Related White Paper: Cisco TrustSec: Enabling Switch Security Services

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2008 will be a very active M&A year. There are hundreds of start ups that are well financed and working in good niche areas while the industry has a group of very wealthy companies, particularly Microsoft, IBM, and Cisco. They’ll continue to buy at their already aggressive trends. We’ll see Microsoft pick up twenty, IBM pick up twenty, and Cisco at least pick up ten but probably between ten and twenty companies.

Green IT Drives Data Center Virtualization: Green IT, which has been an initiative in Europe, will become an issue in the U.S. finally. The EPA just finished a study on data center power and cooling energy consumption which will drive change. Almost every major organization has a corporate social responsibility officer to assure that environmentally friendly processes are in place. However IT generally falls outside the realm of the corporate social responsibility officer but IT will start to be measured by this office in 2008. When that happens Green IT will be a corporate mandate and possible government mandated regulations around power and cooling will be initiated. This will change the way IT buys and builds data centers. One of the big evaluation criteria, by the end of next year, may be power and cooling efficiencies, which may change data center supplier market share. As power and cooling efficiency becomes data center table stakes, virtualization will go beyond power, space and cooling savings and efficiencies moving into networks where many-to-one management and one-to-many service distribution efficiencies are gained.

Application Fluent Network Appliances Integrate More Services: Application fluency appliance vendors will integrate more services in 2008. In 2007 IT departments bought F5 equipment for their data center, Riverbed, Cisco and Juniper for their branch, etc. Applications respond to different techniques based on where that technology resides. Some applications respond positively and some negatively to different application delivery technology. For that reason, in 2008 application fluency appliances will start to integrate WAN optimization, layer 4-7 and SSL-VPN technologies et al, to create what we think of as an application delivery market. The implication will be that the vendor community will be rationalized. Riverbed will seek to broaden their product line but Citrix, F5, Cisco, and Juniper have been collecting these components for a couple of years. One of those companies is going to come out with an end-to-end story.

Network Security Architecture Gets Rationalized: NAC, NAP, and Cisco’s recent TrustSec, will define the core of a compliant ready network.

Mid Enterprise WLAN Market Booms: There is a new enterprise wireless LAN market that is starting to take shape, which isn’t being addressed by Cisco, Aruba, Meru, Trapeze et al. Look at Ruckus Wireless to break out in 2008.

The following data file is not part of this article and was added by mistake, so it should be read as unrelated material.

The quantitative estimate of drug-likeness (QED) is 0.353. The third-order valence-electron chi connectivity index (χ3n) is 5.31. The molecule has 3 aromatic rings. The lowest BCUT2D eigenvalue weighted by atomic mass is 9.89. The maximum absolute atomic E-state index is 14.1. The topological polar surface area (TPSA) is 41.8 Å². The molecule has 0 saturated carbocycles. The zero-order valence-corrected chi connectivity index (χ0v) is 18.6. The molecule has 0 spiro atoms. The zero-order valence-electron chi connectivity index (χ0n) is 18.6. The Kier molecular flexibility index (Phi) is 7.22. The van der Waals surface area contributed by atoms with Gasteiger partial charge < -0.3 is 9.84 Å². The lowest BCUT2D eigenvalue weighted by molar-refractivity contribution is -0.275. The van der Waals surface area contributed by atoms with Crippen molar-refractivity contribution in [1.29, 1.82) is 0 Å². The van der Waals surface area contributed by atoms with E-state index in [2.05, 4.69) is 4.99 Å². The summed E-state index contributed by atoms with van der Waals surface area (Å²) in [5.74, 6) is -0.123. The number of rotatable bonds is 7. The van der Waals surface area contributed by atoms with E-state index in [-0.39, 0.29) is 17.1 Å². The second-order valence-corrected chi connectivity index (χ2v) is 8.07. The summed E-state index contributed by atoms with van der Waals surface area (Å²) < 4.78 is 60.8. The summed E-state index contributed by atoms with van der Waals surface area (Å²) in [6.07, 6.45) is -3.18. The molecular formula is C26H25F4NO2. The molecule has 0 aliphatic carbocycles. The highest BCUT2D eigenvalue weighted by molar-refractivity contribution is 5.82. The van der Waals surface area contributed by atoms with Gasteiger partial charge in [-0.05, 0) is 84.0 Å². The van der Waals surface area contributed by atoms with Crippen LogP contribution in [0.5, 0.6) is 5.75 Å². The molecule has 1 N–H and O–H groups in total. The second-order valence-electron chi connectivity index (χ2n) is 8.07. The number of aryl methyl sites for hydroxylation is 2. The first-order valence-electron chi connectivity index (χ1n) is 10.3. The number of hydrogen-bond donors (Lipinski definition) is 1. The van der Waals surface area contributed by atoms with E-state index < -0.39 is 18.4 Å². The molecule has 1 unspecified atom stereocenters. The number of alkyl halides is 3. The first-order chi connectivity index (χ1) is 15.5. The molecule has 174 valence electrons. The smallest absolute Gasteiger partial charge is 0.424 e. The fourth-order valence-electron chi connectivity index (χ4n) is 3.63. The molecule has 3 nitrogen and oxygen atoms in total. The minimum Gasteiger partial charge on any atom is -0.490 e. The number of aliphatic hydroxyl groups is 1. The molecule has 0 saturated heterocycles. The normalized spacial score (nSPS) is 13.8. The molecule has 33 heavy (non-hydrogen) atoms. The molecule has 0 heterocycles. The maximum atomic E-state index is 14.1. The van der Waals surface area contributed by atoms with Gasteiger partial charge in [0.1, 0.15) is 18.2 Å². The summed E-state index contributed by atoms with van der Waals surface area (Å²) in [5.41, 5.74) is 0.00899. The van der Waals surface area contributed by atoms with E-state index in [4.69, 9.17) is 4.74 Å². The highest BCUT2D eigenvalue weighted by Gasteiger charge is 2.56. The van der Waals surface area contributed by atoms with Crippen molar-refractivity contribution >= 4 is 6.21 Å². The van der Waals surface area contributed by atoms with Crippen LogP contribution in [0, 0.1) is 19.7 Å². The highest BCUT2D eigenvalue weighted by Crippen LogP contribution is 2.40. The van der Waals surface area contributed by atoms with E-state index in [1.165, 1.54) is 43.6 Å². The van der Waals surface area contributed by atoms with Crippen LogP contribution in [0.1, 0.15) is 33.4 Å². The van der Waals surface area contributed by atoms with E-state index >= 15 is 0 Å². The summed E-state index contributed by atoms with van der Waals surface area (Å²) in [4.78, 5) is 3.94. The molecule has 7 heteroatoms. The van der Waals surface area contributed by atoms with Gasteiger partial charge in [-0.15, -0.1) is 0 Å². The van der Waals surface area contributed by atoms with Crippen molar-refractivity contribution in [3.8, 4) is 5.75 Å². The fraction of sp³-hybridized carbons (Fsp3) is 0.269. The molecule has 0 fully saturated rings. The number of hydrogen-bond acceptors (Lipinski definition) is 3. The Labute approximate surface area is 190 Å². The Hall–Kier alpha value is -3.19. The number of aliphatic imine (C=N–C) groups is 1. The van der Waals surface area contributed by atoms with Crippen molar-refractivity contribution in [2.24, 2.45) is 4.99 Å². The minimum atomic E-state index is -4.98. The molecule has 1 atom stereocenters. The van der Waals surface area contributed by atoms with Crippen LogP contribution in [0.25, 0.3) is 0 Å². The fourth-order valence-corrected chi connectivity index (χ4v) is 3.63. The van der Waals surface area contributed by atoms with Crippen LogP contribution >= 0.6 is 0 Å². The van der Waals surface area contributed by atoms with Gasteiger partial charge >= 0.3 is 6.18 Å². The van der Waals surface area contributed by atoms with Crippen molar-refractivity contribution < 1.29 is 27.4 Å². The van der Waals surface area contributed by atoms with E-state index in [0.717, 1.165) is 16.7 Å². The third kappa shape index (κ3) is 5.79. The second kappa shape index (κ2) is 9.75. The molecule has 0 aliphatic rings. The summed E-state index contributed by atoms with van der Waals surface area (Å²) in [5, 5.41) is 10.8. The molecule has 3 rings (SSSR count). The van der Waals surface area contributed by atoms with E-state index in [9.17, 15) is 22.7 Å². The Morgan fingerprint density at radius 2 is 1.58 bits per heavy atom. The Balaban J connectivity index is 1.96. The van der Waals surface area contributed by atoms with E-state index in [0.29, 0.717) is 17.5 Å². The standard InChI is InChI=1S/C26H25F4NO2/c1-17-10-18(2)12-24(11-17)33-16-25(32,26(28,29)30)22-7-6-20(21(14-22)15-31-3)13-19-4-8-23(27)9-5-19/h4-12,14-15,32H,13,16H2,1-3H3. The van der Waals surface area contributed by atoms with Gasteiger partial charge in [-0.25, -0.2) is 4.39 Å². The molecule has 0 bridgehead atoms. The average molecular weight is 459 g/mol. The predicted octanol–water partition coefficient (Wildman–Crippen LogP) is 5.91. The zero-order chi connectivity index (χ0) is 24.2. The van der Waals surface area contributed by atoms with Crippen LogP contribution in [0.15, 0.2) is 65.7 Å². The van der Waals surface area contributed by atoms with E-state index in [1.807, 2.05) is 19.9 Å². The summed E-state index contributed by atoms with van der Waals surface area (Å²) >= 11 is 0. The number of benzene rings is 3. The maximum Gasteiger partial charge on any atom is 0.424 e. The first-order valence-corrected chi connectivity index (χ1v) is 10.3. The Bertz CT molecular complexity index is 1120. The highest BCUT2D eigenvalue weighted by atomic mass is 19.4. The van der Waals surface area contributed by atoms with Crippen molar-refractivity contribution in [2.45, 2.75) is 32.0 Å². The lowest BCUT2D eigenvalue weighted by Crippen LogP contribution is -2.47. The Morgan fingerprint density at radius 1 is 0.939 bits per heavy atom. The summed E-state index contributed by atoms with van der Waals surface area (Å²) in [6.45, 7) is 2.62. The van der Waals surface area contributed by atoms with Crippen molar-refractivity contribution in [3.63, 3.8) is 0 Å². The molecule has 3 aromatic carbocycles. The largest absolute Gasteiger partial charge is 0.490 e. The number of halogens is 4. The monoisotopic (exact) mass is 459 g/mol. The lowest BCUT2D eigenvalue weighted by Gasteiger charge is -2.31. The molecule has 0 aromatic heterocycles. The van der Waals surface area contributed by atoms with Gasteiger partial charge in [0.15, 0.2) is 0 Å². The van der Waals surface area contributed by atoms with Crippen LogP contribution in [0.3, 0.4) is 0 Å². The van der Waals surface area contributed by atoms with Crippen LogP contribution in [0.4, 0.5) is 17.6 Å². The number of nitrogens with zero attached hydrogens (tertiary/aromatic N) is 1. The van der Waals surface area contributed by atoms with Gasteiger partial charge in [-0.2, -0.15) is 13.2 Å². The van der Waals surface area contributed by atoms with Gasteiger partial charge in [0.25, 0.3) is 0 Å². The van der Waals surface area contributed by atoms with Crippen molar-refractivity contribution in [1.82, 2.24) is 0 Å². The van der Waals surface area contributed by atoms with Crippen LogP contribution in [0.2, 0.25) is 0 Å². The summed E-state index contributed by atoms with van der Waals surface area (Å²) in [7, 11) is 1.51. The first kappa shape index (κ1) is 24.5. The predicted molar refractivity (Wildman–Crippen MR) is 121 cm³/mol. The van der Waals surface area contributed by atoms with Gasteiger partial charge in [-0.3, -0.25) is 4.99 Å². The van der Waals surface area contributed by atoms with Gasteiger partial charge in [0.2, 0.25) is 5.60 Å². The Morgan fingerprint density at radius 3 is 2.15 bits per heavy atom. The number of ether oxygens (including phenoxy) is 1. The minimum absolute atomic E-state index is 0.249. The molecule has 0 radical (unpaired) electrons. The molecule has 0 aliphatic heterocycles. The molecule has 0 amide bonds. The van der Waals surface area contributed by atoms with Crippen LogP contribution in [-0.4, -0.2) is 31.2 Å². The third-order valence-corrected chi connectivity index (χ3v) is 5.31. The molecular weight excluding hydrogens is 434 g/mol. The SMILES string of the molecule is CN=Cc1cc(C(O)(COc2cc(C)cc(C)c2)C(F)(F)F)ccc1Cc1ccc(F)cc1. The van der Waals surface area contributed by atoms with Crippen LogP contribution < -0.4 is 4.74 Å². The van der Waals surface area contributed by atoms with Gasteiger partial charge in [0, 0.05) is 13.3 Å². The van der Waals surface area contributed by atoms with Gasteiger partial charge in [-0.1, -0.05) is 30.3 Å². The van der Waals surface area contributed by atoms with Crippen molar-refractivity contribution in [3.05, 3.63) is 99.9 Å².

So 2008 is the year of UC, Microsoft will be a top three VOIP vendor and we’ll see more kinds of enterprise mobility expand outside of existing applications. We’ll see developers being heavily recruited by Cisco, Microsoft, and Avaya to build upon their UC platforms; NAC, NAP, and TrustSec are the architectures for compliant ready networks, Green IT hits the U.S. corporate market. SIP trunking takes off in 2008. The application delivery network market will restructure, mature and force industry consolidation.

Now Zeus and I look out to 2012 to see what the future of networks and communications has in store for business and IT leaders or vice versa.


By 2012, Telepresence will be available in approximately 40% of organizations as video is a common form of corporate communications. By 2012 Telepresence will be used by inter company communications, not just intra company.

By 2012 the VOIP market will be enough of a software play that business and IT leaders will implement open source telephony reaching 10% market share.

By 2012 there are only four enterprise communication suppliers in the market with revenues greater than $5 billion and that includes Microsoft. So there are three others including Cisco, Avaya and IBM with Citrix being a dark horse.

By 2012 Microsoft will have between 25 – 30% UC market share.

By 2012 phone tag and voicemail usage is nearly gone from corporate communications, replaced by present-based IP communication.

By 2012 more than 50% of global 2000 concerns appoint a chief communications officer responsible for communication-enabled business processes (CEBP) where CEBP is systemic and common as it’s a contributor to corporate annual productivity.

By 2012 the Apple iPhone is the second largest player in the advanced OS Smart phone marketplace, but Apple is still half the size of Microsoft.

By 2012 there are only three enterprise LAN switch vendors that have revenue above $600 million, Cisco is one of the three. We predict the other two to be Foundry and ProCurve.

By 2012 you will start to see Fiber channel and infinaban market share fall as Ethernet technology continues to mature and becomes the preferred networking technology in the data center.

By 2012 wireless speeds will be fast enough to start negative growth in the LAN switching market.

Thank you for a great year everyone. Happy Holidays,
The Lippis Report Staff